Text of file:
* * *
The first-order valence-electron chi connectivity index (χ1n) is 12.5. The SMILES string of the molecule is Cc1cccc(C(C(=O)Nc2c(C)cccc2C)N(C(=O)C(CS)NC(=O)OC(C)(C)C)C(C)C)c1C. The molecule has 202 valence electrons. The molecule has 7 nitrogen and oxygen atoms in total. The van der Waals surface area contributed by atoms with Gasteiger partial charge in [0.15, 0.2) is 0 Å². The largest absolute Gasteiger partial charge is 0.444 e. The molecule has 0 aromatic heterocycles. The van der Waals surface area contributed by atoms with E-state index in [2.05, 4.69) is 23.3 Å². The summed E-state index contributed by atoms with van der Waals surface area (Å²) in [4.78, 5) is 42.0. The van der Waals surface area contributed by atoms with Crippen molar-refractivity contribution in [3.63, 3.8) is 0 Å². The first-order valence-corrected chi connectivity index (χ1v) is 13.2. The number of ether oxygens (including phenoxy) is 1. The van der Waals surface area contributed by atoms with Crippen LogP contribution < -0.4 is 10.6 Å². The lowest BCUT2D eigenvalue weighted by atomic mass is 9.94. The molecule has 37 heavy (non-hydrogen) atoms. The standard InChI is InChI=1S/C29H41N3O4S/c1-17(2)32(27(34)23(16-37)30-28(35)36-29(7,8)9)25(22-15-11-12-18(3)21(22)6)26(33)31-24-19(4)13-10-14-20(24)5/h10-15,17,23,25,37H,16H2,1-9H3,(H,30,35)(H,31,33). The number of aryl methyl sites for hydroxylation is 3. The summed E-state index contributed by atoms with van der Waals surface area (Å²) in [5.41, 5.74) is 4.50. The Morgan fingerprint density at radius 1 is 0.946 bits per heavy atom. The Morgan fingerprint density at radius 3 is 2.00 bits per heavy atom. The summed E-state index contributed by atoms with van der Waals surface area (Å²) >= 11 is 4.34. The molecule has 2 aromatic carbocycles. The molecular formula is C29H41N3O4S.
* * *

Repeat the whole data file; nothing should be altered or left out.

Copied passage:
The first-order valence-electron chi connectivity index (χ1n) is 12.5. The SMILES string of the molecule is Cc1cccc(C(C(=O)Nc2c(C)cccc2C)N(C(=O)C(CS)NC(=O)OC(C)(C)C)C(C)C)c1C. The molecule has 202 valence electrons. The molecule has 7 nitrogen and oxygen atoms in total. The van der Waals surface area contributed by atoms with Gasteiger partial charge in [0.15, 0.2) is 0 Å². The largest absolute Gasteiger partial charge is 0.444 e. The molecule has 0 aromatic heterocycles. The van der Waals surface area contributed by atoms with E-state index in [2.05, 4.69) is 23.3 Å². The summed E-state index contributed by atoms with van der Waals surface area (Å²) in [4.78, 5) is 42.0. The van der Waals surface area contributed by atoms with Crippen molar-refractivity contribution in [3.63, 3.8) is 0 Å². The first-order valence-corrected chi connectivity index (χ1v) is 13.2. The number of ether oxygens (including phenoxy) is 1. The van der Waals surface area contributed by atoms with Crippen LogP contribution < -0.4 is 10.6 Å². The lowest BCUT2D eigenvalue weighted by atomic mass is 9.94. The molecule has 37 heavy (non-hydrogen) atoms. The standard InChI is InChI=1S/C29H41N3O4S/c1-17(2)32(27(34)23(16-37)30-28(35)36-29(7,8)9)25(22-15-11-12-18(3)21(22)6)26(33)31-24-19(4)13-10-14-20(24)5/h10-15,17,23,25,37H,16H2,1-9H3,(H,30,35)(H,31,33). The number of aryl methyl sites for hydroxylation is 3. The summed E-state index contributed by atoms with van der Waals surface area (Å²) in [5.41, 5.74) is 4.50. The Morgan fingerprint density at radius 1 is 0.946 bits per heavy atom. The Morgan fingerprint density at radius 3 is 2.00 bits per heavy atom. The summed E-state index contributed by atoms with van der Waals surface area (Å²) >= 11 is 4.34. The molecule has 2 aromatic carbocycles. The molecular formula is C29H41N3O4S.